Rutgers Joins USDA Northeast Climate Hub to Address Needs of Natural Resource Managers

Wildfire in Ocean County, NJ in April, 2014. Source: NJ State Climatologist Office

Wildfire in Ocean County, NJ, in April 2014. Source: NJ State Climatologist Office

Farmers, forest landowners and other natural resource managers, whose livelihoods depend on the reliability of seasonal cycles, are on the forefront of climate change. When anticipated local conditions are disrupted, conventional practices no longer suffice and land managers have to tread new ground.

There’s assistance, however, in the Northeast region of the U.S. in the form of the USDA Northeast Climate Hub, which will deliver science-based knowledge and practical information to farmers and forest landowners. The aim of the hub is to support decision-making related to climate change and to maintain and strengthen agricultural production, natural resource management and rural economic development under increasing climate variability. It will build capacity within USDA to deliver information and guidance on technologies and risk management practices at regional and local scales. [Read more...]

What is driving the increasingly weird behavior of the polar jet stream?

A big link between climate change and severe weather may be lurking 30,000 feet above your head. More and more scientists are interested in the links among the increasingly weird behavior of the polar jet stream and the disappearance of ice and snow in the Arctic and other extreme weather trends…Rutgers University atmospheric scientist Jennifer Francis thinks there is a clear climate change factor in the jet stream’s wobbliness: the warming of the Arctic. Temperatures are rising in the Arctic regions faster than anywhere else in the world, an effect called "Arctic amplification" that may be due to the fact that as sea ice melts it exposes darker water that absorbs more heat then the reflective ice.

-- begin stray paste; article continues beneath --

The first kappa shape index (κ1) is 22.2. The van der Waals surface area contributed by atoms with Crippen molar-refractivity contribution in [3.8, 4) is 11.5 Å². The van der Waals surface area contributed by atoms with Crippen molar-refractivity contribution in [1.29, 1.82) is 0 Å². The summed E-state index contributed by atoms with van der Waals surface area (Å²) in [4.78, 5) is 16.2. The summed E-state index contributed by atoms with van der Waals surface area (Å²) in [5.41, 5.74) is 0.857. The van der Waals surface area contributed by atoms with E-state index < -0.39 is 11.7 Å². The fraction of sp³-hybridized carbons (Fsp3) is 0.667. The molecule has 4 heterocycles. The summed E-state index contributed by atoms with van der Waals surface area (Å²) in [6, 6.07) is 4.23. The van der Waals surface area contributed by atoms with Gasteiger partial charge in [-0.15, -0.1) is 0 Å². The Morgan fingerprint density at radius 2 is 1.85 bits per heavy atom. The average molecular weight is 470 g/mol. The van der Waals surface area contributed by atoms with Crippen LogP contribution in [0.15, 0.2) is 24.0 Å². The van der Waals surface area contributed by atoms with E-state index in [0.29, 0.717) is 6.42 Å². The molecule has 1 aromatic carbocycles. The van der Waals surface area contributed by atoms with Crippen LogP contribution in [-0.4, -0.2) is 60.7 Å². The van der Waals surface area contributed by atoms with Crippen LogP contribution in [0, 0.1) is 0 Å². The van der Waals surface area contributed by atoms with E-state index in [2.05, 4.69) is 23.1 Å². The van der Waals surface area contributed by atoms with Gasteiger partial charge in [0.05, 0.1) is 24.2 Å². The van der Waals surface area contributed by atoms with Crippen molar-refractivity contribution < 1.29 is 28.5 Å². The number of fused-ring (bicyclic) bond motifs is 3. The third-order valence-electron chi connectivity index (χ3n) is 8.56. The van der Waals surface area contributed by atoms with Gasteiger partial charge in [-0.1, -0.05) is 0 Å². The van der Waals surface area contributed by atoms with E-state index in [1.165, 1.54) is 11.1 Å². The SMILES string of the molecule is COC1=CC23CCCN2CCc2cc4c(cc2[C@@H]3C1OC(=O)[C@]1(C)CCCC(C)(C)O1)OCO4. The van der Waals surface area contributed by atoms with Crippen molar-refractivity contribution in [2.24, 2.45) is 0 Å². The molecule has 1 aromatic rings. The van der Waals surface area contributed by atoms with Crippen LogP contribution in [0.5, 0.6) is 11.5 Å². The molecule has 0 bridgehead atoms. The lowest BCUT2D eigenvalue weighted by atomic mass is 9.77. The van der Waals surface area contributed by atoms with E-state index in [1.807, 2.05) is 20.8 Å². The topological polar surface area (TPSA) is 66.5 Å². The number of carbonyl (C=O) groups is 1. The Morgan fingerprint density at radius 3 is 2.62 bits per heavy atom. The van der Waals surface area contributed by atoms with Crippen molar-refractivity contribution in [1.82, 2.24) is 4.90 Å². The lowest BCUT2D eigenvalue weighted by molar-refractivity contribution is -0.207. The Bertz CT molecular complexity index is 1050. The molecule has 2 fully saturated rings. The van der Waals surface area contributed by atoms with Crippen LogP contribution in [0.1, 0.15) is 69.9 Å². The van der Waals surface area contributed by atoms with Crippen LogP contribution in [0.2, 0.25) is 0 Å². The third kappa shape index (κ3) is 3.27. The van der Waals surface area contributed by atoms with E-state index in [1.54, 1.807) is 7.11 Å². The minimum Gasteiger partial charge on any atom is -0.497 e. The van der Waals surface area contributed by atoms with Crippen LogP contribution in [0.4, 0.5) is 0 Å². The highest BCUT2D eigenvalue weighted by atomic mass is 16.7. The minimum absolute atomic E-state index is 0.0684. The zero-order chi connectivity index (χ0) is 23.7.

Read the entire article at theweek.com »

Sludge recycling beneficial for farms and society

Biosolids – treated sewage sludges – are safe, effective fertilizers and soil amendments, as demonstrated by 40 years of research…Cornell and Rutgers Extension present the most restrictive biosolids guidelines to be found in official documents anywhere in this country [Uta Krogmann, co-author].

Read the entire article at Lockport Union-Sun & Journal »

Rutgers participates in nation’s largest climate march

More than 150 University students joined more than 310,000 other people from more than 1,000 organizations, universities and other institutions in New York City for the largest climate march in America’s history…Among those who attended the march were Dean Judith Storch of the School of Environmental of Environmental and Biological Sciences, David Hughes, professor in the Department of Anthropology and Ban-Ki Moon, Secretary General of the United Nations.

Read the entire article at The Daily Targum »

Hurricane season quiet — but don’t relax yet

The Atlantic hurricane season is about as quiet as last year, with only five named storms so far – but it’s way too soon to relax. A devastating storm could still develop during a quiet season and coastal residents must be prepared, experts stress…As for this season, David A. Robinson, a geography professor at Rutgers University and New Jersey state climatologist, said superstorm Sandy was the "S storm" in 2012 and "there’s no way we’re going to get to S this year. Conversely, the Eastern Pacific has gone wild," he said. The hurricanes have been "powerhouses and they started the season with a couple of (Category) 4s."

Read the entire article at APP.com »